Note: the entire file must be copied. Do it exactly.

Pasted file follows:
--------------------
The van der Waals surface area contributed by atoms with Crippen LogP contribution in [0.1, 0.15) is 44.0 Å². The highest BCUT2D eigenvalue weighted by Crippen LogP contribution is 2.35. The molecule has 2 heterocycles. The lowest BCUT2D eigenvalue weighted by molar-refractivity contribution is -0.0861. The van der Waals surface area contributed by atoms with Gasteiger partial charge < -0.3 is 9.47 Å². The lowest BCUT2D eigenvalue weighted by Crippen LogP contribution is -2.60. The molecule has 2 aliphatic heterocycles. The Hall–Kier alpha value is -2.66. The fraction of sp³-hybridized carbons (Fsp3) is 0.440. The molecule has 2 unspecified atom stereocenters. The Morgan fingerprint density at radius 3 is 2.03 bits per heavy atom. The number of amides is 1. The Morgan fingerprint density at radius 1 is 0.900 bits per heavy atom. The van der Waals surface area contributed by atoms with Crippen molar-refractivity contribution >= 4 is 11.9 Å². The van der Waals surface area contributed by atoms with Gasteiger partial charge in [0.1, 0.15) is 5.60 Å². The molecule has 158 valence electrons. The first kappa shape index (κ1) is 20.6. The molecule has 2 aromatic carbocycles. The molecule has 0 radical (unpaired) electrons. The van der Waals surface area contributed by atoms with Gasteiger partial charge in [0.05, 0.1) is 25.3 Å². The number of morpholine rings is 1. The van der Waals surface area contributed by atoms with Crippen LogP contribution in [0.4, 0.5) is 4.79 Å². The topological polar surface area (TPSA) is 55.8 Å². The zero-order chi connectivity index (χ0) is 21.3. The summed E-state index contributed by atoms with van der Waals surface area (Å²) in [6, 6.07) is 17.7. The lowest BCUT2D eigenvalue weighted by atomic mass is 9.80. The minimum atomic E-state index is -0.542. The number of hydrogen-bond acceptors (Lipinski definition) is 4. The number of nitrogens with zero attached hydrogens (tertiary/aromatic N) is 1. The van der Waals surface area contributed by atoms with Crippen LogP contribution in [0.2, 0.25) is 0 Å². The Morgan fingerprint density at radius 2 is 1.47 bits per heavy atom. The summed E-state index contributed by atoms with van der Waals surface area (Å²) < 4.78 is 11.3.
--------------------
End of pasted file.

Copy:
The van der Waals surface area contributed by atoms with Crippen LogP contribution in [0.1, 0.15) is 44.0 Å². The highest BCUT2D eigenvalue weighted by Crippen LogP contribution is 2.35. The molecule has 2 heterocycles. The lowest BCUT2D eigenvalue weighted by molar-refractivity contribution is -0.0861. The van der Waals surface area contributed by atoms with Gasteiger partial charge < -0.3 is 9.47 Å². The lowest BCUT2D eigenvalue weighted by Crippen LogP contribution is -2.60. The molecule has 2 aliphatic heterocycles. The Hall–Kier alpha value is -2.66. The fraction of sp³-hybridized carbons (Fsp3) is 0.440. The molecule has 2 unspecified atom stereocenters. The Morgan fingerprint density at radius 3 is 2.03 bits per heavy atom. The number of amides is 1. The Morgan fingerprint density at radius 1 is 0.900 bits per heavy atom. The van der Waals surface area contributed by atoms with Crippen molar-refractivity contribution >= 4 is 11.9 Å². The van der Waals surface area contributed by atoms with Gasteiger partial charge in [0.1, 0.15) is 5.60 Å². The molecule has 158 valence electrons. The first kappa shape index (κ1) is 20.6. The molecule has 2 aromatic carbocycles. The molecule has 0 radical (unpaired) electrons. The van der Waals surface area contributed by atoms with Gasteiger partial charge in [0.05, 0.1) is 25.3 Å². The number of morpholine rings is 1. The van der Waals surface area contributed by atoms with Crippen LogP contribution in [0.4, 0.5) is 4.79 Å². The topological polar surface area (TPSA) is 55.8 Å². The zero-order chi connectivity index (χ0) is 21.3. The summed E-state index contributed by atoms with van der Waals surface area (Å²) in [6, 6.07) is 17.7. The lowest BCUT2D eigenvalue weighted by atomic mass is 9.80. The minimum atomic E-state index is -0.542. The number of hydrogen-bond acceptors (Lipinski definition) is 4. The number of nitrogens with zero attached hydrogens (tertiary/aromatic N) is 1. The van der Waals surface area contributed by atoms with Crippen LogP contribution in [0.2, 0.25) is 0 Å². The Morgan fingerprint density at radius 2 is 1.47 bits per heavy atom. The summed E-state index contributed by atoms with van der Waals surface area (Å²) < 4.78 is 11.3.